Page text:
Sure it’s good for the game show, but how about the host?

Wayne_Brady_APLA_-_modified

I had a look in on Let’s Make A Deal this morning.

Wayne Brady is the host.  Drew Carey is the host of Wheel of Fortune.  Both are “graduates” of Whose Line Is It Anyway?  Improv has come to day time television

The use of improv comics is a great way to animate a game show genre, now decades old and in danger of becoming formulaic, in spite of all that ingenuity and enthusiasm coming in waves off an extremely “amped” audience.

An improv comedian can turn a split second into something funny and fresh.  Hey, presto, new blood for old shows.  On Whose Line It is Anyway? Brady was fearless.  Clearly, it doesn’t bother him that he was called upon to work without a net.   No script.  No direction.  No advance warning.  He could handle anything the show threw at him.

But here’s the question.  Even as we acknowledge  what Brady gives to the show, we have to ask what the show is taking from him.  What is it like for someone this good at novelty to be stuck in something that is rarely very novel at all?  I wonder if he feels like those World War II aces who were called upon to pilot space capsules in the early days of NASA.  Accustomed to maximum control, they were now, in their language, “spam in a can.”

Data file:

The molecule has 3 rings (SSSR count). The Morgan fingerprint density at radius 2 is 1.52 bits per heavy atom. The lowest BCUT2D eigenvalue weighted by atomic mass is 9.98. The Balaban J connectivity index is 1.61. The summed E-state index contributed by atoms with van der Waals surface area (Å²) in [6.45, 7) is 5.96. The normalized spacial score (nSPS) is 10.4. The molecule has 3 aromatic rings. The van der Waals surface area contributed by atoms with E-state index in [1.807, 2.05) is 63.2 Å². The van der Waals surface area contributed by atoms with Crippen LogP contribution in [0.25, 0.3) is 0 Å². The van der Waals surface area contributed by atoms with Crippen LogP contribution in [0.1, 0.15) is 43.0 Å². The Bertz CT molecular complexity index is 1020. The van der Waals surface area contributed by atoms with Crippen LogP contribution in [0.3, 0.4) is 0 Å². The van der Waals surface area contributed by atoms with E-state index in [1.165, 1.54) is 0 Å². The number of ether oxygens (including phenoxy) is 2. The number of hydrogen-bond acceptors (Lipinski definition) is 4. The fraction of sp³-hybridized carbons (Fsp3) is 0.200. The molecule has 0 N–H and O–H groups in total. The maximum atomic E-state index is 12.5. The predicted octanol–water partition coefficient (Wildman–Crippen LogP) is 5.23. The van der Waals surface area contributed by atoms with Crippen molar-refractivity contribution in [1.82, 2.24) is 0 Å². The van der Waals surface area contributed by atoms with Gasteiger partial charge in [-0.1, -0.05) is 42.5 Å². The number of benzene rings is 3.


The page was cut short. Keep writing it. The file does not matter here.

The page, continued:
This is a tension in the entertainment biz.  How do we deliver the soothing samenesses that come from genre and formula without creating something that ends up being stupefyingly dull? As it is, Let’s Make a Deal skews way too far in the direction of formula.  This doesn’t just test the patience of the TV audience.  It must also test the endurance of the host.  For someone who can turn .5 seconds into comedy riches, 60 minutes of predictability must feel like an eternity.  Five times a week.

Image courtesy of Creative Commons and Wikipedia.  Author attribution:  DaniDF1995

2 thoughts on “Sure it’s good for the game show, but how about the host?”

  1. We all have our price for mind-numbing, stultifying jobs. I just imagine that Wayne’s price is a little higher than the 50-something underemployed engineer working in retail, until something better comes along.

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